Taxing times


If your organisation has more than 250 employees, then you need to be ready to filetax returns electronically. 


Certain dates are indelibly printed in our minds, and if you are a payroll manager in an organisation employing more than 250 people, then 19 May 2005 should have a familiar ring to it. This is the date by which all year-end returns must be filed electronically to the Inland Revenue (IR). Pressure has been on payroll departments to go digital ever since Patrick Carter proposed the introduction of mandatory online filing as part of his payroll services review, published in November 2001.

Under the umbrella term of PAYE Online, employers have two main routes they can take to submit their end-of-year returns (P35 and P14 forms): filing via the internet, or filing via Electronic Data Interchange (EDI). For smaller companies, there is also a third option: the Online Return and Forms Service.

Until recently, EDI was seen as the only viable option for larger organisations because the internet alternative couldn’t cope with a high-volume of returns. The situation has changed, however, with the IR intending to replace the previous Filing by Internet (FBI) with a ‘supercharged’ internet service for employers. This will allow organisations to send up to 150,000 records over the internet by next year, which should prove adequate for the majority of UK employers.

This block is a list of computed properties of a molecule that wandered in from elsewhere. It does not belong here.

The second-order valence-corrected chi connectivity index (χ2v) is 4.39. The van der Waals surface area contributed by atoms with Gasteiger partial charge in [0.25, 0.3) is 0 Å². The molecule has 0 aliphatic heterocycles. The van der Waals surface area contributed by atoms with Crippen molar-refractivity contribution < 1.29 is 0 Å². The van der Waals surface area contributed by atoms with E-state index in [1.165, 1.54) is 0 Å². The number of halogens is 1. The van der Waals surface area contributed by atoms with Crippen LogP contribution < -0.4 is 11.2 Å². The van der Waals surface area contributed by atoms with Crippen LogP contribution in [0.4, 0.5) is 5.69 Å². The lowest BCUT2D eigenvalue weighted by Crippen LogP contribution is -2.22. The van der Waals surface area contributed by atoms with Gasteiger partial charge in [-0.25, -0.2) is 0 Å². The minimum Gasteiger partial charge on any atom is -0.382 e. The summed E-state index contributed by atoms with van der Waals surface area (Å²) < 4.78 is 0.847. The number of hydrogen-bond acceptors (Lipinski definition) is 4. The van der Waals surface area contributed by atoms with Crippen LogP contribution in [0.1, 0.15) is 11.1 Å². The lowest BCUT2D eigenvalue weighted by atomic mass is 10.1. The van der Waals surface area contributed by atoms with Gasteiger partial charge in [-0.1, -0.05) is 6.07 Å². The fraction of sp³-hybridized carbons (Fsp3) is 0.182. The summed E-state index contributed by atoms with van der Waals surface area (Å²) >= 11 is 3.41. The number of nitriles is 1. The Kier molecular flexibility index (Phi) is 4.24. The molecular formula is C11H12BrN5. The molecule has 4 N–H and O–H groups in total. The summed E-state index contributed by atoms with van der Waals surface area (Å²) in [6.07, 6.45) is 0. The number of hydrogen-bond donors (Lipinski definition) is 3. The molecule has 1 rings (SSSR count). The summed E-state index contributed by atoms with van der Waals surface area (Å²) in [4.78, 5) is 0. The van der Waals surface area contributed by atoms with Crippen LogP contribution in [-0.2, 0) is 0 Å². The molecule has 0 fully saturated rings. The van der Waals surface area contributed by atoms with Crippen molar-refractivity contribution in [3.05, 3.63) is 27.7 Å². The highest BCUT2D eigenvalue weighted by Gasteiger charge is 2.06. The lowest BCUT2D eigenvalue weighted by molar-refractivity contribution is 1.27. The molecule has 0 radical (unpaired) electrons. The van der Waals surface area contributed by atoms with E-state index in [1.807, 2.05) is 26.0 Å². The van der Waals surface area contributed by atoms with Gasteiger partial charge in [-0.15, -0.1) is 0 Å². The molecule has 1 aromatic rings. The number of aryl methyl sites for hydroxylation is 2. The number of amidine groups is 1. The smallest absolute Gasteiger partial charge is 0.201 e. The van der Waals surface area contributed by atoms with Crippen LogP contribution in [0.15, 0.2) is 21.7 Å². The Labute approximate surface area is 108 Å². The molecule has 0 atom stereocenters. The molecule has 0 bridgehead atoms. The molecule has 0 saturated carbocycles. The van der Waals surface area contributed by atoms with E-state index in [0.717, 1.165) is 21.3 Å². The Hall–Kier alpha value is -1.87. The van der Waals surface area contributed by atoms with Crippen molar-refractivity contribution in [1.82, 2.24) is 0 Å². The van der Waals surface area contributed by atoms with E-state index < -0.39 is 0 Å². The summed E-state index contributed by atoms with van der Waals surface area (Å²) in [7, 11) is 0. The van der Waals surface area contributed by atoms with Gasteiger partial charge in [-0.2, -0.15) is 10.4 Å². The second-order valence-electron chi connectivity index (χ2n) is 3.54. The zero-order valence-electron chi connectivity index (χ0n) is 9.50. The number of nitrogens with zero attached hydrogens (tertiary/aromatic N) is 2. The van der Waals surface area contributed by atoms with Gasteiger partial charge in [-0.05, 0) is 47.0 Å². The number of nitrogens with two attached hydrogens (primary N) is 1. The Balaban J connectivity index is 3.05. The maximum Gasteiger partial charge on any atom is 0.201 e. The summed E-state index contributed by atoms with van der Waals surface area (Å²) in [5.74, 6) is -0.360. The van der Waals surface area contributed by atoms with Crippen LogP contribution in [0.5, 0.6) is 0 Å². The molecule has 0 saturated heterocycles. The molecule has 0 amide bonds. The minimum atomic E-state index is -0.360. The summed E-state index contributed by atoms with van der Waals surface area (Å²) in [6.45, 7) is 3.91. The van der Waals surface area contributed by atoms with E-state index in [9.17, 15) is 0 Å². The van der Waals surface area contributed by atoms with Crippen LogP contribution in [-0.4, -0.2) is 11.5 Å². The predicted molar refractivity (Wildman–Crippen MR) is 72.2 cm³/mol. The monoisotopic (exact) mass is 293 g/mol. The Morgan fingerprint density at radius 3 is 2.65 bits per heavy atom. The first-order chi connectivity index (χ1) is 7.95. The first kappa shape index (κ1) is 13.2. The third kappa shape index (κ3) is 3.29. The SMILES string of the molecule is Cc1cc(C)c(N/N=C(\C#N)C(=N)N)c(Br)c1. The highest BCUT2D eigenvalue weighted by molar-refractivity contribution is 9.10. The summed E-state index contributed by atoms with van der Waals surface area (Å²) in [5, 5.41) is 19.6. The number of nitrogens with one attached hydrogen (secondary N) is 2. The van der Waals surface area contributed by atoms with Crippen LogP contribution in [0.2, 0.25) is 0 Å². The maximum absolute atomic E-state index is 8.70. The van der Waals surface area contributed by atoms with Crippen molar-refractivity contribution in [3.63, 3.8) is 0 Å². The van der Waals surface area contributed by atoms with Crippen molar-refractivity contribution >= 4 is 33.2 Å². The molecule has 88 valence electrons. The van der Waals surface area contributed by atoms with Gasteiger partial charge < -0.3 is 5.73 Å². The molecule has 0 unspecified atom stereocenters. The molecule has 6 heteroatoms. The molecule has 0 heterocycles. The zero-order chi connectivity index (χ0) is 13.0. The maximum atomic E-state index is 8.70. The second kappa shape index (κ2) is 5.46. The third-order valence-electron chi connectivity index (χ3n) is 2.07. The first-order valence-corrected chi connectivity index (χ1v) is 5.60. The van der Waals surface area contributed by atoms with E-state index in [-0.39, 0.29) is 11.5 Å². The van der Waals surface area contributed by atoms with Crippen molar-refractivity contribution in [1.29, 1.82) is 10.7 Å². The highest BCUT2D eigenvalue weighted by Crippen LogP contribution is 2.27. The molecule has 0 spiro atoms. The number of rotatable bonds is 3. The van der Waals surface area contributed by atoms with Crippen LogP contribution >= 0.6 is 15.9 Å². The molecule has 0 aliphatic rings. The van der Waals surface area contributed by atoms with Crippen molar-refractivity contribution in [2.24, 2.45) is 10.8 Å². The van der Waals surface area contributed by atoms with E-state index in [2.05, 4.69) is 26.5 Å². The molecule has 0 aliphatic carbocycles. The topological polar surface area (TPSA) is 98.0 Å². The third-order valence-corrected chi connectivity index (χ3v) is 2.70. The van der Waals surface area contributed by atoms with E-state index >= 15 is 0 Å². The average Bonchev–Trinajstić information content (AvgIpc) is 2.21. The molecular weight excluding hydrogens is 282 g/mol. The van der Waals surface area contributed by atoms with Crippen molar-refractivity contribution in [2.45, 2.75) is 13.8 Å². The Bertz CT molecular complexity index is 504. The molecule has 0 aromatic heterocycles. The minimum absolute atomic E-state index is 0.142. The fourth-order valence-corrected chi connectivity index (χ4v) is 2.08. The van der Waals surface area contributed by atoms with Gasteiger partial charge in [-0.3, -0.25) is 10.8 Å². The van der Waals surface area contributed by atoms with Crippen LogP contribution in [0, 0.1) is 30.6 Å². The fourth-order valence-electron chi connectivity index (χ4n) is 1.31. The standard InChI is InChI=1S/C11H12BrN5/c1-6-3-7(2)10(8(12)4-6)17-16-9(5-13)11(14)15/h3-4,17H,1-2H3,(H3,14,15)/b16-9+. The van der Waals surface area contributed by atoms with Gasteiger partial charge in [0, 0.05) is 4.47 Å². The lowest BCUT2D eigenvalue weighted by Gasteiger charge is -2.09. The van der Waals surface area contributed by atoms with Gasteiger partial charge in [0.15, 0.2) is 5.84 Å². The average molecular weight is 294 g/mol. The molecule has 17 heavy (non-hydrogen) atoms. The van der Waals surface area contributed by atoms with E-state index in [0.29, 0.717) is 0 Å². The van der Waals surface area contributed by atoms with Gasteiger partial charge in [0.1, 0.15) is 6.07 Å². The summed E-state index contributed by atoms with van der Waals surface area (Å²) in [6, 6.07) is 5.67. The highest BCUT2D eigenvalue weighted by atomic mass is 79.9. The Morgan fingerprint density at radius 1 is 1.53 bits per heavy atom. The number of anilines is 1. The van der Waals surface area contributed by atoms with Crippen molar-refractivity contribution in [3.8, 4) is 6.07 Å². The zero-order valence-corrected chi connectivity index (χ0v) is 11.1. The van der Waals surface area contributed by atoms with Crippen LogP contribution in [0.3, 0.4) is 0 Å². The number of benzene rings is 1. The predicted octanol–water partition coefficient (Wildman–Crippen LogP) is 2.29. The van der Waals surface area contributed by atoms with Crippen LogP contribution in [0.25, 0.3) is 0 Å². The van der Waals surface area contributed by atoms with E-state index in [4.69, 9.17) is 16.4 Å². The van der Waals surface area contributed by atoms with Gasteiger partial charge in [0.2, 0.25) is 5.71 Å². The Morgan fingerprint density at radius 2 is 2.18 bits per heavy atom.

“The IR has thrown a lot of weight behind developing an internet channel that nearly every employer can use,” says Kate Upcraft, policy research manager at payroll body the Institute of Payroll and Pensions Management (IPPM). “Size is not really an issue anymore in terms of choice of channel,” she adds. “Now, the choice is really down to your business – does it use EDI, is it prepared to make an EDI investment, or is being internet-enabled a preferred option?”

Although key payroll and software system suppliers have refused to go down the EDI route, it still represents the bulk of electronic delivery to the IR, and industry observers are doubtful that the anticipated big shift to the internet option will actually take place.

EDI is a dedicated and private link between the IR and the organisation, which means it is fast and secure. Connection speeds will always be an issue for internet users – simply because a high-speed broadband link is being used, it doesn’t mean data is always downloading that fast, and no matter how solid the claims by the IR that the internet is secure, there are those who will remain sceptical.

“The IR will always claim the internet is very secure and private, but you can’t get more secure and private than a direct telephone to the IR itself,” says Simon Parsons, chairman of the Inland Revenue Electronic Exchange Network (IREEN), a user group formed with the aim of sharing ideas and experiences linked to electronic exchange services for PAYE.

Software for the internet is another sticking point. “It is easier to do electronic interchange through EDI than through the internet,” says Parsons, a legislation and payroll strategy manager at Ceridian Centrefile – a payroll bureau and managed service provider that uses EDI to file returns on behalf of 7,000 employers.